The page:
Of course, learning about flowers and design is just one roadblock to becoming a successful florist. If you want to run your own business, you’re then confronted with so many other things to learn.

But even hunting the edges of the Internet, there’s not much to go on. There is so little information and guidance when it comes to flowers + business.

And with no information to go on, we then look to those within our industry and try to pick up as many little hints and clues as we can.

Like so many florists around the world, I assumed becoming a successful florist was about having a big Instagram following, getting published in the fancy magazines and having a beautiful shop front.

Turns out, it’s not any of those things.

But of course, with this industry’s obsession with beauty and design and the social media veneer we love to obsess over, it’s easy to fall into the trap of thinking those things matter.

I’m here to tell you they don’t.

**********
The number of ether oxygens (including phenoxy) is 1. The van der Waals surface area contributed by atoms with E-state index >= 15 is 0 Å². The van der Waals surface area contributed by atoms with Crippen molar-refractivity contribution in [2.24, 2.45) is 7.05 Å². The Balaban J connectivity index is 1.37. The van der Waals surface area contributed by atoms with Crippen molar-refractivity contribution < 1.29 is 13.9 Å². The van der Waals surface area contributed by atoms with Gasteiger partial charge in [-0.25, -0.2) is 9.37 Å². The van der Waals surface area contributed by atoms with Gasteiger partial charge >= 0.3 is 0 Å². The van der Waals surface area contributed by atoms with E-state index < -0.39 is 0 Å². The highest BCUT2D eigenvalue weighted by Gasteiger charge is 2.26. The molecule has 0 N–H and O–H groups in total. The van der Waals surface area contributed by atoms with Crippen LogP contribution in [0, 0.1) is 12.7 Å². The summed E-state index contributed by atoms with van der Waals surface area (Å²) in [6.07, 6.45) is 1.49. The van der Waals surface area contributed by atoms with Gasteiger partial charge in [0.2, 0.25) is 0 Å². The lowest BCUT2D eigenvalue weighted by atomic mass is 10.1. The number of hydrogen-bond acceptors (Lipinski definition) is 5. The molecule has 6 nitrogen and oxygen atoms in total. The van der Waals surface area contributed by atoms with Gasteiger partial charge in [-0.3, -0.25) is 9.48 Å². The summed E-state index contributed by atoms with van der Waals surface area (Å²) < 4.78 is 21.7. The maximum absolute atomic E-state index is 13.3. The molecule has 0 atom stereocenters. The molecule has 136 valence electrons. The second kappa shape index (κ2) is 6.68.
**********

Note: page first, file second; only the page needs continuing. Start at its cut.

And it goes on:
It’s not about Instagram followers. It’s not about getting famous. And it definitely doesn’t need to be about having a shop front (and that’s coming from someone who had a fancy shop front!)

How Do I Become A Successful Florist?

I work with floral designers from around the world. No matter what the level of experience, qualifications, or design aesthetic, so many floral designers run into the same challenges.

I hear from so many florists asking the same questions: Kathleen, how do I get more confident with my pricing? How do I get more customers?

Kathleen, how do I become a successful florist?

Inside my Flower Boss Bootcamp, I teach a very simple model of success.

Yep – it is so S-I-M-P-L-E (literally)!

S – State your Vision

I – Identify the Gaps

M – Make a Plan

P – Plan for Success

L – Leave the Rest

E – Evaluate the Outcomes + Adjust

You Don't Need To Struggle Alone

Being a floral designer is amazing. Being a business owner is hard. With so little guidance and support to go on when it comes to making money as a floral designer, I see so many florists from around the world making so many of the same mistakes.